You’ve just spent the weekend volunteering on a new project. There’s a cause that needs help and you’ve taken time you couldn’t really spare to chip in. It’s cost you a bit of money as well as time, but you’re proud of what you did and you know it will make a difference to the people it’s meant to help.
At the end of the weekend, you’re enjoying a warm sense of accomplishment when you get a call from a relative who wants you to help with a family event in a few weeks. You don’t care much for the event (or, come to think of it, the relative). You could plausibly claim to be too busy, although that will cause more work for somebody else. Do you lie and say you’re too busy to help?
You might. But what’s interesting is that your weekend volunteering makes you more willing to lie.
It’s counterintuitive, but a phenomenon called “moral self-licensing” means that doing a good deed gives us an internal sense of permission to stop being good for a while. It’s as though we subconsciously think, “I’m off the hook!”
A recent study by Nina Mazar and Chen-Bo Zhong demonstrated the effect. After confirming that their study participants perceived the purchase of “green” products to be an indicator of moral behaviour, they randomly assigned individuals to choose items from either a list of conventional products or a list that included mostly green products. Then they asked the participants to play an anonymous game involving the sharing of money. They found that those players who had previously purchased green products shared less money than those who had purchased conventional products did.
A second experiment took this further. People participated in a paid perception task in which lying about one’s observations meant greater pay. Those individuals who had previously bought green products were more likely to lie – and more likely to take more money than they had earned, given the opportunity.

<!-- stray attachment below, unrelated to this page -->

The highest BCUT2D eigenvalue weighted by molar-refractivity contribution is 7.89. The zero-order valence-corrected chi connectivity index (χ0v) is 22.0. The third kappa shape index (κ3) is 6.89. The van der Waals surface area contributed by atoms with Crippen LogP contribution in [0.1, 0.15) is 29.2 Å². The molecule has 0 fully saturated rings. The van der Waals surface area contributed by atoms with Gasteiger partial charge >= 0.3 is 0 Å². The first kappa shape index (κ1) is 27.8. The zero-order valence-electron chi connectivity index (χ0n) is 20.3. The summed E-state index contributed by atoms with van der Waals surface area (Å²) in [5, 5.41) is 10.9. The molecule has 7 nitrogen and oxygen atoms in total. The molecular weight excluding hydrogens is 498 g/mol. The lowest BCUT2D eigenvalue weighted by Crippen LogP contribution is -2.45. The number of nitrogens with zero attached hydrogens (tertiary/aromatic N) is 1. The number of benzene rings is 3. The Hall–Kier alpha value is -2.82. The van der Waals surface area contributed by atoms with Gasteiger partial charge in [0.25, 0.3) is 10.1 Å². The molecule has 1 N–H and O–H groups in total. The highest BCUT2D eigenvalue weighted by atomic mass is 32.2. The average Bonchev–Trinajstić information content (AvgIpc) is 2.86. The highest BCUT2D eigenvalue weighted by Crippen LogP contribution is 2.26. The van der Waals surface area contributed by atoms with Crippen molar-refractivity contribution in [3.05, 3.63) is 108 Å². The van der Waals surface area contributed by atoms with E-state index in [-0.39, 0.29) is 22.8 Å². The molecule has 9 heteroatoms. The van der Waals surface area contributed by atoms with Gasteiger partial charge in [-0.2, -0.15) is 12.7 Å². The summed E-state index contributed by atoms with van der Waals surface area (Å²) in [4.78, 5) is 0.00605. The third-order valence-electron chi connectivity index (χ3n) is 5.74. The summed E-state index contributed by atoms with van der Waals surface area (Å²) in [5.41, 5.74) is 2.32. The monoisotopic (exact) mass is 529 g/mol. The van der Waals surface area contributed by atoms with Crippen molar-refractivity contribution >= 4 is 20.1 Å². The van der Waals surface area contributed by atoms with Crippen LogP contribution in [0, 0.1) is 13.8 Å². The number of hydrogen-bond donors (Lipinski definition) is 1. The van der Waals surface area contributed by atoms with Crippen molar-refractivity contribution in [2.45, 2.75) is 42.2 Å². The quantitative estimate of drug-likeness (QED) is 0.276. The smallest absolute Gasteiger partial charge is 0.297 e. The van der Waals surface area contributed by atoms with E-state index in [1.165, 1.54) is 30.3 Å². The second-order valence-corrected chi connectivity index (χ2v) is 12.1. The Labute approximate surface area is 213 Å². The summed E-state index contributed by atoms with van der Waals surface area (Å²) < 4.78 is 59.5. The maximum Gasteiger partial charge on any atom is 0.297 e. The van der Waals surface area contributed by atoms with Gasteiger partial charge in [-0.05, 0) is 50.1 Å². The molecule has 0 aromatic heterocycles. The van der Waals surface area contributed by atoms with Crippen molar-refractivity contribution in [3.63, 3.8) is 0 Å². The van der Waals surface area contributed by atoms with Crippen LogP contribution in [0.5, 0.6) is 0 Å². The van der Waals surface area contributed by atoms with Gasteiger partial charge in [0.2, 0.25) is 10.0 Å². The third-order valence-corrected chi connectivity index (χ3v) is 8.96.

It applies to bigger things, too. After expressing support for Barack Obama, participants in one study were more willing to describe a job as better suited for white people than for black people. In another study, people given the opportunity to disagree with blatantly sexist statements were later more willing to favour a man for a stereotypically male job.
This is useful information when we’re making personal choices but it’s also useful when attempting social change. If we ask too much of people at once, it’s likely to backfire as soon as they feel morally replete. Don’t ask for donations from tired volunteers or people who have just given elsewhere; focus on people who have given a little (see the previous post on the foot-in-the-door technique) or refused a larger request (the door-in-the-face technique). Space out your requests for help or contributions. Don’t expect much from the smug.
Can you think of any other useful applications? I’d love to hear about them in the comments.